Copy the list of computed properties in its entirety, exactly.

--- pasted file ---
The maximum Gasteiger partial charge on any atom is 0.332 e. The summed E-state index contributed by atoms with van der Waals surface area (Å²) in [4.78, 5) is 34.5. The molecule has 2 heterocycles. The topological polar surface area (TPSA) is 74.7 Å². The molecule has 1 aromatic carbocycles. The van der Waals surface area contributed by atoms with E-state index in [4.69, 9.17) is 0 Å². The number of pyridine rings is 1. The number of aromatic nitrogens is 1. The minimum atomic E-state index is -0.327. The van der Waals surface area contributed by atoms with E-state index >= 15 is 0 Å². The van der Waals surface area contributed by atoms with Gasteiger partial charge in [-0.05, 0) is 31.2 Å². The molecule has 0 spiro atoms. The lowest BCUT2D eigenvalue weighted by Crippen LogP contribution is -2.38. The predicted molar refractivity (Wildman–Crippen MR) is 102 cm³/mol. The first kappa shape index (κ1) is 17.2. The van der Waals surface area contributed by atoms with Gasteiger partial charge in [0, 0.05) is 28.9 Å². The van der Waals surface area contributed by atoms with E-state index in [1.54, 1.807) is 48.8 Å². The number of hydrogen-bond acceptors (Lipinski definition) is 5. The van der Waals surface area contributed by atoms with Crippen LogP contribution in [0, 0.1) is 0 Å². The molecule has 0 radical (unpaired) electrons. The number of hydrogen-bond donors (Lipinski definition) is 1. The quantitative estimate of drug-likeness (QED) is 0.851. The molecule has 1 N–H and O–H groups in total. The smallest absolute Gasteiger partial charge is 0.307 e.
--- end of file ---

The maximum Gasteiger partial charge on any atom is 0.332 e. The summed E-state index contributed by atoms with van der Waals surface area (Å²) in [4.78, 5) is 34.5. The molecule has 2 heterocycles. The topological polar surface area (TPSA) is 74.7 Å². The molecule has 1 aromatic carbocycles. The van der Waals surface area contributed by atoms with E-state index in [4.69, 9.17) is 0 Å². The number of pyridine rings is 1. The number of aromatic nitrogens is 1. The minimum atomic E-state index is -0.327. The van der Waals surface area contributed by atoms with E-state index >= 15 is 0 Å². The van der Waals surface area contributed by atoms with Gasteiger partial charge in [-0.05, 0) is 31.2 Å². The molecule has 0 spiro atoms. The lowest BCUT2D eigenvalue weighted by Crippen LogP contribution is -2.38. The predicted molar refractivity (Wildman–Crippen MR) is 102 cm³/mol. The first kappa shape index (κ1) is 17.2. The van der Waals surface area contributed by atoms with Gasteiger partial charge in [0, 0.05) is 28.9 Å². The van der Waals surface area contributed by atoms with E-state index in [1.54, 1.807) is 48.8 Å². The number of hydrogen-bond acceptors (Lipinski definition) is 5. The van der Waals surface area contributed by atoms with Crippen LogP contribution in [0, 0.1) is 0 Å². The molecule has 0 radical (unpaired) electrons. The number of hydrogen-bond donors (Lipinski definition) is 1. The quantitative estimate of drug-likeness (QED) is 0.851. The molecule has 1 N–H and O–H groups in total. The smallest absolute Gasteiger partial charge is 0.307 e.